Mon09222014

News

Meet the Mountain View City Council candidates

Meet the Mountain View City Council candidates


Nine candidates have filed to run for three open seats on the Mountain View City Council in the Nov. 4 election – none of them incumbents. The Town Crier asked them to introduce themselves to readers in the following Q&A format. We knew the...

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Schools

LASD committee looks to rank campus improvement projects

LASD committee looks to rank campus improvement projects


Traci Newell/Town Crier
The Los Altos School District’s newly expanded Facilities Advisory Committee met for the first time last week. The 28-member committee’s first task is to prioritize campus improvement projects.

The Los Altos Scho...

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Community

Sports

New-look Lancers find their footing

New-look Lancers find their footing


Ellie Van Houtte/Town Crier
St. Francis High’s Jenna Adams, left, and Carly Deale attempt to bump the ball Friday night. The juniors combined for 28 kills.

This year’s St. Francis High girls volleyball team faintly resembles last season’s squad ...

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Special Sections

MV Whisman teachers cite low pay

MV Whisman teachers cite low pay


Ellie Van Houtte/Town Crier
An estimated 75 supporters of higher teacher pay turned out for the Sept. 4 Mountain View Whisman School District board meeting.

Teachers, trustees and administrators are recovering from a dramatic Mountain View Whism...

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Business

Skin rejuvenation studio joins Rancho

Skin rejuvenation studio joins Rancho


Ellie Van Houtte/Town Crier
Esthetician Marjan Kashi showcases one of the treatment rooms at her new studio, Pure Serenity Skincare at Rancho Shopping Center. Kashi provides services including microdermabrasion and various light and heat energy the...

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Books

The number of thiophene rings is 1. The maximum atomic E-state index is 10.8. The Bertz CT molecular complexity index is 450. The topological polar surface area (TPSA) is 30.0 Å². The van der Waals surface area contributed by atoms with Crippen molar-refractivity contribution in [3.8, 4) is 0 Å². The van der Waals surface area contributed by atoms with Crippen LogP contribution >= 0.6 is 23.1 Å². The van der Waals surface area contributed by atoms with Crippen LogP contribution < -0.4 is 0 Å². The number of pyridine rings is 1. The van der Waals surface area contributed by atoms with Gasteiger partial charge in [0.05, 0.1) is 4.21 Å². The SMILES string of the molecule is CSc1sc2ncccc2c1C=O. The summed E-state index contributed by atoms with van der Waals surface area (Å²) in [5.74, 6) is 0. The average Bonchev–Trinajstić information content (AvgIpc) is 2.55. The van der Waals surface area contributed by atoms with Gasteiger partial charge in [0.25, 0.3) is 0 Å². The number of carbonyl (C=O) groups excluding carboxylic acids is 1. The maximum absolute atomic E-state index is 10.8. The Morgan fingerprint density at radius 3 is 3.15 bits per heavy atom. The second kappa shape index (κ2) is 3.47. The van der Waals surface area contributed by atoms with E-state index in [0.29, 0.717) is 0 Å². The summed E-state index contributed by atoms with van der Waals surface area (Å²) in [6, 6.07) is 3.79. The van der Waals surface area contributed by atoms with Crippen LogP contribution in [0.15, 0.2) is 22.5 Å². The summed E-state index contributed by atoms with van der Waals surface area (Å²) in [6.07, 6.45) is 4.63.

A woman's perspective on the Greatest Generation

A woman's perspective on the Greatest Generation


During World War II, Virgilia Short Witzel, a young mother and U.S. Navy officer’s wife, grappled on the home front in Menlo Park with wartime rationing, shortages and loneliness. During the ensuing Cold War, she experienced adventure and misadventur...

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People

JERALD (JERRY) NELSON CHRISTIANSEN

JERALD (JERRY) NELSON CHRISTIANSEN

Resident of San Jose and Los Altos, California

July 21, 1931 to August 4, 2014

Born in Arimo, Idaho, to Jerald Emmett and Rebecca Henderson Nelson Christiansen. Raised in Davis and Riverside, California, with summers in Downey, Idaho, and in Loga...

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Travel

LA photographer spends a night with cranes – and moose – in Alaska

LA photographer spends a night with cranes – and moose – in Alaska


Sandy Powell/Special to the Town Crier
Los Altos resident and bird photographer Sandy Powell recently visited Homer, Alaska, to photograph Sandhill cranes, below. While there, Powell also encountered moose, left.

Los Altos resident Sandy Powell, a...

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Stepping Out

Pear puts on a pair of plays

Pear puts on a pair of plays


J. Smith/Special to the Town Crier
Dan Kapler (as Teddy) and Betsy Kruse Craig (Trish) star in Pear Avenue Theatre’s “House.”

The Pear Avenue Theatre production of two interlocking comedies by Alan Ayckbourn – “House&...

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Spiritual Life

Back to Church Sunday offers opportunity to recommit